Advertisement

The police psychologist on the silver screen: Reviewing the roles on the reels

  • James S. Herndon
Article

Abstract

This article examines the portrayal of police psychologists in the cinema. A comparison is made between motion picture and television depiction of “cop shrinks.” Through content analysis of video segments from recent films, the case is made that a skewed picture is provided to the viewing public about the actual roles and functions of professional psychologists employed by law enforcement agencies. The value of entertainment is discussed in terms of the importance of accuracy. An argument is made for the need for professional organizations such as the Society for Police and Criminal Psychology (SPCP) to lobby film makers to more completely present the realistic contributions of psychology to law enforcement personnel and organizations. Stereotypes and type casting are revealed as media perpetuation of myth and misinformation.

Keywords

Police Department Role Conflict Psychological Service Federal Bureau Criminal Psychology 
These keywords were added by machine and not by the authors. This process is experimental and the keywords may be updated as the learning algorithm improves.

Preview

Unable to display preview. Download preview PDF.

Unable to display preview. Download preview PDF.

References

  1. Bartol, C. R. (1996). Police psychology.Criminal Justice & Behavior, 23 (1), 70–89.CrossRefGoogle Scholar
  2. Bergen, G. T. & Aceto, R. T. (1992). Job satisfaction of police psychologists.Criminal Justice & Behavior, 19 (3), 314–329.CrossRefGoogle Scholar
  3. Blau, T. H. (1994).Psychological Services for Law Enforcement. New York: John Wiley & Sons.Google Scholar
  4. Chandler, J. T. (1990).Modern Police Psychology: For Law Enforcement and Human Behavior professionals. Springfield, IL: Thomas.Google Scholar
  5. Coleman, D. M. (1995). Images of psychotherapists from feature films: 1945–1994.Dissertation Abstracts International, 56-05B, 2858.Google Scholar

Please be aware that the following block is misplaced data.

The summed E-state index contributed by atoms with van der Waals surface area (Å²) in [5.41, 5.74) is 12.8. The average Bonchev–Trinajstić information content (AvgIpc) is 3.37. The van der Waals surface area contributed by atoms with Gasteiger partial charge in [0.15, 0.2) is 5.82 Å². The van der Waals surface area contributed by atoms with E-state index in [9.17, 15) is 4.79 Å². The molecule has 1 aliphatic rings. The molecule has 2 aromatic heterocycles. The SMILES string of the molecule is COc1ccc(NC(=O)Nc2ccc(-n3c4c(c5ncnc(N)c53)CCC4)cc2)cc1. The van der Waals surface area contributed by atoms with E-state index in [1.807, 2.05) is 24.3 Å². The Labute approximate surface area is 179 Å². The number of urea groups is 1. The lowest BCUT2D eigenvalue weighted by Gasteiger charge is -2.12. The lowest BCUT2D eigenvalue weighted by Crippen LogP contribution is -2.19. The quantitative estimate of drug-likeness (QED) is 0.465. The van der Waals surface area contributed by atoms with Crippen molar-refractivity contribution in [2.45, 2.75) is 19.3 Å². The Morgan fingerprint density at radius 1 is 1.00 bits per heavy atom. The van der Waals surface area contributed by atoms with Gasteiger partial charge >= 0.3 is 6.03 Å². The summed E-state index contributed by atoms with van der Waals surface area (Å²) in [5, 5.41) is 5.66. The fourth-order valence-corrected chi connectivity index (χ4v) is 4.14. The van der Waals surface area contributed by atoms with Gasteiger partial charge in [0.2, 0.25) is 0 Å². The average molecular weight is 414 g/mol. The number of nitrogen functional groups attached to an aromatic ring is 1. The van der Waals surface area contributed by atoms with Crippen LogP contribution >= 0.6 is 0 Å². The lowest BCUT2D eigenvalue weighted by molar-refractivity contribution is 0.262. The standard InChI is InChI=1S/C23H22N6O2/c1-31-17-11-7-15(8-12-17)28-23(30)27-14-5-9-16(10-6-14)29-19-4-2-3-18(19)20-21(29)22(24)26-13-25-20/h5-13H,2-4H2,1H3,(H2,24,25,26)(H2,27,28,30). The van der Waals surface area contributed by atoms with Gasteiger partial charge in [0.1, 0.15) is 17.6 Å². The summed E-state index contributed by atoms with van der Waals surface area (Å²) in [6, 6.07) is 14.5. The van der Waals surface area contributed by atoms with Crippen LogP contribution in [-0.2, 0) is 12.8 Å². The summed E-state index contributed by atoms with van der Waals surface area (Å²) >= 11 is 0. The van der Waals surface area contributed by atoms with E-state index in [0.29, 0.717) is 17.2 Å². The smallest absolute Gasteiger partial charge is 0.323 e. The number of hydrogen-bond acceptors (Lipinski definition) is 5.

6. Curran, S. F. (1955). Positioning psychological services for the 21st century. In J.T. Reese & R.M. Solomon (Eds.)Organizational Issues in Law Enforcement. Washington, DC: U.S. Department of Justice, Federal Bureau of Investigation.Google Scholar
  7. Delprino, R. P. & Bahn, C. (1988). National survey of the extent and nature of psychological services in police departments.Professional Psychology: Research and Practice, 9, 421–425.CrossRefGoogle Scholar
  8. Davis, J. A. (1995). The police psychologist: The emergence of behavioral scientists in law enforcement.The Police Chief, 62 (11), 36; 39.Google Scholar
  9. Dietz, P. E. & Reese, J. T. (1986). The perils of police psychology: 10 strategies for minimizing role conflicts when providing mental health services and consultation to law enforcement agencies.Behavioral Science & the Law, 4 (4), 385–400.CrossRefGoogle Scholar
  10. Flanagan, C. L. (1986). A comparison of the roles of police psychologists and the psychological consultant to law enforcement agencies. In J.T. Reese & H.A. Goldstein (Eds.),Psychological Services for Law Enforcement. Washington, DC: U.S. Department of Justice, Federal Bureau of Investigation.Google Scholar
  11. Greenberg, S. A. & Shuman, D. W. (1997). Irreconcilable conflict between therapeutic and forensic roles.Professional Psychology: Research and Practice, 28 (1), 50–57.CrossRefGoogle Scholar
  12. Herndon, J. S. (1999). The police psychologist on the silver screen: Reviewing the roles on the reels. A presentation at the annual conference, Society for Police and Criminal Psychology, Port Jefferson, Long Island, New York, October 8.Google Scholar